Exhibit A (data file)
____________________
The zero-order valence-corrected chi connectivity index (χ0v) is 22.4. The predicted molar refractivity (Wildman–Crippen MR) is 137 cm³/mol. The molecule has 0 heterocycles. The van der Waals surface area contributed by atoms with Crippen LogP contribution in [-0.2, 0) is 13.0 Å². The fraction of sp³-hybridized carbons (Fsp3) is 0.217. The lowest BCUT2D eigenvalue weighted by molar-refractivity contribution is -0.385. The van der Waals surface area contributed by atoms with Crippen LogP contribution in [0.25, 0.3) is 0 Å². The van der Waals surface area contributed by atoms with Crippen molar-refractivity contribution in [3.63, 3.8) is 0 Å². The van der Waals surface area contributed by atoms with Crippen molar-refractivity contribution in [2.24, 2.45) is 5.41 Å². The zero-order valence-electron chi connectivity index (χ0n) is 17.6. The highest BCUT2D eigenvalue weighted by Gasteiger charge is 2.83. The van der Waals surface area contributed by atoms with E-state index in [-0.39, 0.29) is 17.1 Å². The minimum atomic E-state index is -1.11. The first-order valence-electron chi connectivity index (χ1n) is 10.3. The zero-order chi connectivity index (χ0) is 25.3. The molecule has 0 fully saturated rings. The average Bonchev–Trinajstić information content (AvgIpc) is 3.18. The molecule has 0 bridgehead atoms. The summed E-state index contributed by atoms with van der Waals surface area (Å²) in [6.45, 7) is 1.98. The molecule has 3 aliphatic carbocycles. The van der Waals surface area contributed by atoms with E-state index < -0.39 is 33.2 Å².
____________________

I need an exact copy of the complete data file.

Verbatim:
The zero-order valence-corrected chi connectivity index (χ0v) is 22.4. The predicted molar refractivity (Wildman–Crippen MR) is 137 cm³/mol. The molecule has 0 heterocycles. The van der Waals surface area contributed by atoms with Crippen LogP contribution in [-0.2, 0) is 13.0 Å². The fraction of sp³-hybridized carbons (Fsp3) is 0.217. The lowest BCUT2D eigenvalue weighted by molar-refractivity contribution is -0.385. The van der Waals surface area contributed by atoms with Crippen LogP contribution in [0.25, 0.3) is 0 Å². The van der Waals surface area contributed by atoms with Crippen molar-refractivity contribution in [3.63, 3.8) is 0 Å². The van der Waals surface area contributed by atoms with Crippen molar-refractivity contribution in [2.24, 2.45) is 5.41 Å². The zero-order valence-electron chi connectivity index (χ0n) is 17.6. The highest BCUT2D eigenvalue weighted by Gasteiger charge is 2.83. The van der Waals surface area contributed by atoms with E-state index in [-0.39, 0.29) is 17.1 Å². The minimum atomic E-state index is -1.11. The first-order valence-electron chi connectivity index (χ1n) is 10.3. The zero-order chi connectivity index (χ0) is 25.3. The molecule has 0 fully saturated rings. The average Bonchev–Trinajstić information content (AvgIpc) is 3.18. The molecule has 0 bridgehead atoms. The summed E-state index contributed by atoms with van der Waals surface area (Å²) in [6.45, 7) is 1.98. The molecule has 3 aliphatic carbocycles. The van der Waals surface area contributed by atoms with E-state index < -0.39 is 33.2 Å².